Global stock markets have enjoyed another buoyant week as expectations of a strong recovery from the pandemic in Europe and North America grow.
Economic indicators in the United States, United Kingdom and eurozone continue to suggest that growth over the coming months is set to surge: indeed, many analysts predict that the after-effects of the coronavirus-driven recession will be far more short-lived than was the case in the wake of previous downturns.
The success of Covid-19 vaccination programmes on both sides of the Atlantic are the main factor behind this week’s optimism. In the US and UK in particular, substantial parts of the population now have full protection against the coronavirus – a fact that is reflected in declining hospitalisation and death rates, both of which continue to fall despite the recent easing of lockdown restrictions.
Meanwhile, however, the pandemic continues to rage in the likes of India, Turkey and South America. Pressure on western governments to help increase vaccine supply to the developing world is growing, and a number of nations – including the US – now support a suspension of patents in order to speed up vaccine production outside of Europe and America.
This threat to intellectual property has hit the share price of a number of major pharma companies, including leading vaccine manufacturers Moderna and BioNTech. However, many experts point out that the current bottleneck in vaccine production relates to a lack of manufacturing facilities and expertise rather than any patent-related restrictions.
On Wall Street, the Dow Jones Industrial Average ended trading on Thursday 2% up for the week so far, with the S&P 500 0.5% ahead: once again, both indices have hit record highs. Investors in the US were able to shrug off comments from Treasury Secretary Janet Yellen that strong growth and rising inflation could lead to hikes in interest rates later in the year – focusing instead on falling unemployment numbers and other positive economic data.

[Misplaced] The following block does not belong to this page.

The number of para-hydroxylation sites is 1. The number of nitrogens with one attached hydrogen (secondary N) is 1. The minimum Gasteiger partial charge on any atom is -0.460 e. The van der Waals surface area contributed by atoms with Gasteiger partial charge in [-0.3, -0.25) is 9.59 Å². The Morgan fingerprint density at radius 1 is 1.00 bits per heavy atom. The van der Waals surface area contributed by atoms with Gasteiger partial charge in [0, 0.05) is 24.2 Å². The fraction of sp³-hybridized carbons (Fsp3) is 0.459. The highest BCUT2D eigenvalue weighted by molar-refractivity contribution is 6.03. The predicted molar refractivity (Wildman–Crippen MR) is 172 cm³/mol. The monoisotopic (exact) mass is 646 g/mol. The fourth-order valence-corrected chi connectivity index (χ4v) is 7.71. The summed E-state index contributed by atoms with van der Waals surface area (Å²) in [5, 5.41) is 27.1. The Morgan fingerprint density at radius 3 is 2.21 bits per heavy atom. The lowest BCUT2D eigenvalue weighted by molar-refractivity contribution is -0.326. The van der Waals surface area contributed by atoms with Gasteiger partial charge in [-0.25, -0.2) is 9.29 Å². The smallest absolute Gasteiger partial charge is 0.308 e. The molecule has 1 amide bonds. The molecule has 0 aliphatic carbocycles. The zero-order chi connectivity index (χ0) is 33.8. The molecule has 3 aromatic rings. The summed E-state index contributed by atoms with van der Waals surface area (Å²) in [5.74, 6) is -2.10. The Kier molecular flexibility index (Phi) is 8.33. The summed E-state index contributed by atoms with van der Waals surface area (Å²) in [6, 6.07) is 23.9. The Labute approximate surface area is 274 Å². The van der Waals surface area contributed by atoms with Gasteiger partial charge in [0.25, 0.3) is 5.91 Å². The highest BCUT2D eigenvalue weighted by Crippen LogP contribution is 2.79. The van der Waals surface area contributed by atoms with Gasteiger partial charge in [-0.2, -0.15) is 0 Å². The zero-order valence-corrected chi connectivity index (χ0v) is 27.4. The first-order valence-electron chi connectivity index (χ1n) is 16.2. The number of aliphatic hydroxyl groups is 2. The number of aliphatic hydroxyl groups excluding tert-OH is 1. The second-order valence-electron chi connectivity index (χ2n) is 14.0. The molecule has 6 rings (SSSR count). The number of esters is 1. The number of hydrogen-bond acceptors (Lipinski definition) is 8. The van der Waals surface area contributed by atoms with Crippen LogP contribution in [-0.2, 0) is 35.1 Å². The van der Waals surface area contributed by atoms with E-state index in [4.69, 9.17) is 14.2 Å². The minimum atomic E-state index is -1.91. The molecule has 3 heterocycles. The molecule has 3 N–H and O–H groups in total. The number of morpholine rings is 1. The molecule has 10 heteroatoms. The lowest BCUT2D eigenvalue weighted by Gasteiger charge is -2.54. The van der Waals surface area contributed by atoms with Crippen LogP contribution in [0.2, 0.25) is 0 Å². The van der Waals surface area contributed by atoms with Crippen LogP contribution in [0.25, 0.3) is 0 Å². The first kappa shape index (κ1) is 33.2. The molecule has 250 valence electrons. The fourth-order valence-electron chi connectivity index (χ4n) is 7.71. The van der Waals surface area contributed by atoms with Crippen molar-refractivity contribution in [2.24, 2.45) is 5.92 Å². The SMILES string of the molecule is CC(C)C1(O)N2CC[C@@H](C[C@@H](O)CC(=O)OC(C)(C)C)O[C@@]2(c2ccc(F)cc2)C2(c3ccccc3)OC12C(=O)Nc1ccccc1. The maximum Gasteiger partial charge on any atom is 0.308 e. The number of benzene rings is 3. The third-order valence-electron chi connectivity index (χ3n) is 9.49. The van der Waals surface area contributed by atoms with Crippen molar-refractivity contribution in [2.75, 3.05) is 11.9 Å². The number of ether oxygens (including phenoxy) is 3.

However, the recovery in the US and elsewhere could be threatened by global materials and components shortages and general supply-chain problems: the Institute of Supply Management in America noted that factory activity last month had increased at a slower pace than earlier in the year.
The UK & Europe
In the UK, the FTSE 100 ended Thursday 1.5% ahead for the week, reaching its highest point since the start of the pandemic in early 2020. Travel firms have performed well on the hopes that this summer’s holiday season could be a return to near-normal. The British government will shortly set out its policy on testing and isolation requirements for international arrivals, while the European Union has said its member states will be open to countries with low infection rates.
The Bank of England on Thursday said it would continue its current stimulus programme despite an improved economic outlook, providing another boost for share prices.
In Frankfurt, the DAX index ended Thursday’s session up 0.4% for the week, while France’s CAC 40 gained 1.4%. Retail sales across Europe are booming as restrictions are lifted, new figures show, while there are signs are that the eurozone has already emerged from recession.
Note: all market data contained within the article is sourced from Bloomberg unless stated otherwise, data as at 6/5/2021.